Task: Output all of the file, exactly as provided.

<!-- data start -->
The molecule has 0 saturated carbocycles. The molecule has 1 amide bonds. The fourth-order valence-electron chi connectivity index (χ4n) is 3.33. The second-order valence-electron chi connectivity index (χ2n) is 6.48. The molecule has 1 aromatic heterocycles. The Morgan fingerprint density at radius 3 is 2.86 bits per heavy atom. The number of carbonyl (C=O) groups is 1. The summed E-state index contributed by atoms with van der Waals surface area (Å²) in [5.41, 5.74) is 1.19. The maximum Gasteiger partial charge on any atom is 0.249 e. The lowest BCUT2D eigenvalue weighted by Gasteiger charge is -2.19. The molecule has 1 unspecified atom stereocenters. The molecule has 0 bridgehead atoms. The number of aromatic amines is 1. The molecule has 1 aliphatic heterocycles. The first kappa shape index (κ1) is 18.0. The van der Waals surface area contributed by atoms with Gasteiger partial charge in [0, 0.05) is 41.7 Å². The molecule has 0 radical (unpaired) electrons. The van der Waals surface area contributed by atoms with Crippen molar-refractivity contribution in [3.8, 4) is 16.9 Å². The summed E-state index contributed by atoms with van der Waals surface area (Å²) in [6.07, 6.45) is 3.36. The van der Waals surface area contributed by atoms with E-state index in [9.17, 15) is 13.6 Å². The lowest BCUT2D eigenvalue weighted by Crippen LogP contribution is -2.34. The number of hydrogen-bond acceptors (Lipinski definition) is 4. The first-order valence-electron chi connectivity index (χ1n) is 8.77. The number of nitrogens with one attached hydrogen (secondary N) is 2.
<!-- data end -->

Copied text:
The molecule has 0 saturated carbocycles. The molecule has 1 amide bonds. The fourth-order valence-electron chi connectivity index (χ4n) is 3.33. The second-order valence-electron chi connectivity index (χ2n) is 6.48. The molecule has 1 aromatic heterocycles. The Morgan fingerprint density at radius 3 is 2.86 bits per heavy atom. The number of carbonyl (C=O) groups is 1. The summed E-state index contributed by atoms with van der Waals surface area (Å²) in [5.41, 5.74) is 1.19. The maximum Gasteiger partial charge on any atom is 0.249 e. The lowest BCUT2D eigenvalue weighted by Gasteiger charge is -2.19. The molecule has 1 unspecified atom stereocenters. The molecule has 0 bridgehead atoms. The number of aromatic amines is 1. The molecule has 1 aliphatic heterocycles. The first kappa shape index (κ1) is 18.0. The van der Waals surface area contributed by atoms with Gasteiger partial charge in [0, 0.05) is 41.7 Å². The molecule has 0 radical (unpaired) electrons. The van der Waals surface area contributed by atoms with Crippen molar-refractivity contribution in [3.8, 4) is 16.9 Å². The summed E-state index contributed by atoms with van der Waals surface area (Å²) in [6.07, 6.45) is 3.36. The van der Waals surface area contributed by atoms with E-state index in [9.17, 15) is 13.6 Å². The lowest BCUT2D eigenvalue weighted by Crippen LogP contribution is -2.34. The number of hydrogen-bond acceptors (Lipinski definition) is 4. The first-order valence-electron chi connectivity index (χ1n) is 8.77. The number of nitrogens with one attached hydrogen (secondary N) is 2.